Report into air emergency published

An emergency on a cargo plane alarmed residents of Askeaton, Co Limerick, who reported “loud bangs and flames” and contacted …

An emergency on a cargo plane alarmed residents of Askeaton, Co Limerick, who reported “loud bangs and flames” and contacted gardaí to report an aircraft in trouble.

The serious incident took place on March 28th last year when the US-registered McDonnell Douglas DC8 suffered engine stalls shortly after take-off. The crew was forced to shut down two of the engines and to return to Shannon.

There were four crew members on board the 40-year-old aircraft, which was carrying 34,911lbs of "clothing and personal belongings".

The incident received media attention at the time after anti-war campaigners claimed it was carrying material for US military use.


At the time, the operators declined to say what was on board the flight but confirmed it was licensed to carry ammunition, as well as depleted uranium and that the US military was one of its customers.

A final report by the Air Accident Investigation Unit (AAIU) of the Department of Transport published today said the probable cause of the emergency was rapid icing of the engines. No damage to the engines was found when the aircraft was inspected afterwards.

Accident inspector Paddy Judge commended the air traffic controller at Shannon airport who brought the plane down safely after it declared an emergency and was forced to turn back shortly after it took off for Qatar 10.30pm.

Mr Judge said when the controller “realised the developing serious situation” he directed the aircraft directly to runway 6 at Shannon, an area clear of obstacles. This decision was “clear thinking and correct”, Mr Judge said in his report.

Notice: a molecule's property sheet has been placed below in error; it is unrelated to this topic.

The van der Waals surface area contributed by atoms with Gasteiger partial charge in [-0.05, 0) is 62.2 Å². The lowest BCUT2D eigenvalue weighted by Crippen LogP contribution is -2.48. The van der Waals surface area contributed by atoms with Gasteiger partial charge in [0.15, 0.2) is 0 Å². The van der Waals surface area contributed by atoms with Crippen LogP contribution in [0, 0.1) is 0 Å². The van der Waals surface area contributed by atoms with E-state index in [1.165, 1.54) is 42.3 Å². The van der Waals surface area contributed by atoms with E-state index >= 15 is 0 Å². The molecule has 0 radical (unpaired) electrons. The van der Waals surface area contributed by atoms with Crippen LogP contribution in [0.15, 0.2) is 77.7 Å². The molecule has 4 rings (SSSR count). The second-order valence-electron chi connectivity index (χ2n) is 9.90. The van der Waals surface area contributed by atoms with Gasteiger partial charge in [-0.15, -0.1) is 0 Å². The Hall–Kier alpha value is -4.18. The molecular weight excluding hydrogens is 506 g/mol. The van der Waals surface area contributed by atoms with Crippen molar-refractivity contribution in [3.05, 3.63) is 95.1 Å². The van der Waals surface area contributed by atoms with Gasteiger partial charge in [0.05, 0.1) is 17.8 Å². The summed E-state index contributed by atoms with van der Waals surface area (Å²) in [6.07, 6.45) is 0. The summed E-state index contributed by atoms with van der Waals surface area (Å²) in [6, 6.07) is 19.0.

“If the situation had deteriorated further this decision offered the best possibility of an optimum outcome. The investigation therefore commends the approach controller on his quick thinking and the clarity of his instruction during this emergency situation.”

The pilot’s decision to descend rapidly in order to pick up speed and maintain control of the aircraft had initially caused “significant and justifiable” concern to the air traffic controllers, who were not informed of the reason for the sudden descent because "the efforts of the flight crew were directed towards retaining control of their aircraft", the report said.

“Although local residents may also have been concerned due to the loud bangs and flames seen coming from the aircraft nevertheless the minimum altitude recorded during the occurrence was 1,100 ft."

The pilot landed the aircraft with all four engines operating normally.

After the incident, the operator wrote to all flight crew informing them of the incident and that rapid icing of the engine inlets was the most likely cause.

The operator also implemented a flight operations policy “to strongly encourage the use of engine anti-ice for departures when icing conditions are in any way suspect and the temperature is below 10ºC”.

If performance [was] limited then the new procedure “strongly encourages the use of the engine anti-ice after completion of the second segment climb at 400 feet”.

The AAIU inspector did not make any safety recommendations.

In line with its usual procedure, the AAIU did not identify the operator of the aircraft involved in the emergency and declined to do so when asked.

The flight was operated by US-based Murray Air, which confirmed after the incident last year that it is licensed to carry explosives, armaments and other munitions. A spokeswoman for the firm confirmed the licence included the carriage of depleted uranium.

"It's an insurance-based licence. We are insured to do so, we are therefore licensed to do so. That does not necessarily imply that we have used the licence to transport uranium," she said.